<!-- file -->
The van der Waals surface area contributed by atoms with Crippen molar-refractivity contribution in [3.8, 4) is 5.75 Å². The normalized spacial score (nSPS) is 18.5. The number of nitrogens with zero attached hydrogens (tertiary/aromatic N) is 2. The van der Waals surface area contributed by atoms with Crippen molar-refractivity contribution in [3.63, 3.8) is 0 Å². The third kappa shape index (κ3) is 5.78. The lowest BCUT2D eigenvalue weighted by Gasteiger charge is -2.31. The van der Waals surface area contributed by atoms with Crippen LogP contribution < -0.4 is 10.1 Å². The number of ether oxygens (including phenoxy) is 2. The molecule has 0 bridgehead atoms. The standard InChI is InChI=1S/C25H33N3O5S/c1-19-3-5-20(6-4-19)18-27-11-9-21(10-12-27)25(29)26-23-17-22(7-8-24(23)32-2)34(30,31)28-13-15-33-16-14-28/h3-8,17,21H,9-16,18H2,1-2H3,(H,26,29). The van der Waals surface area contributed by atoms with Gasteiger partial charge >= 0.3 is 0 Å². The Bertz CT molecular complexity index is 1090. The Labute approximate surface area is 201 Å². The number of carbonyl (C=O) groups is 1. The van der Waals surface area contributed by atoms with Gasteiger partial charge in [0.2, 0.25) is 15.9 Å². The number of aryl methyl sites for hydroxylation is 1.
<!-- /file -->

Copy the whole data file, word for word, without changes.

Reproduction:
The van der Waals surface area contributed by atoms with Crippen molar-refractivity contribution in [3.8, 4) is 5.75 Å². The normalized spacial score (nSPS) is 18.5. The number of nitrogens with zero attached hydrogens (tertiary/aromatic N) is 2. The van der Waals surface area contributed by atoms with Crippen molar-refractivity contribution in [3.63, 3.8) is 0 Å². The third kappa shape index (κ3) is 5.78. The lowest BCUT2D eigenvalue weighted by Gasteiger charge is -2.31. The van der Waals surface area contributed by atoms with Crippen LogP contribution < -0.4 is 10.1 Å². The number of ether oxygens (including phenoxy) is 2. The molecule has 0 bridgehead atoms. The standard InChI is InChI=1S/C25H33N3O5S/c1-19-3-5-20(6-4-19)18-27-11-9-21(10-12-27)25(29)26-23-17-22(7-8-24(23)32-2)34(30,31)28-13-15-33-16-14-28/h3-8,17,21H,9-16,18H2,1-2H3,(H,26,29). The van der Waals surface area contributed by atoms with Gasteiger partial charge >= 0.3 is 0 Å². The Bertz CT molecular complexity index is 1090. The Labute approximate surface area is 201 Å². The number of carbonyl (C=O) groups is 1. The van der Waals surface area contributed by atoms with Gasteiger partial charge in [0.2, 0.25) is 15.9 Å². The number of aryl methyl sites for hydroxylation is 1.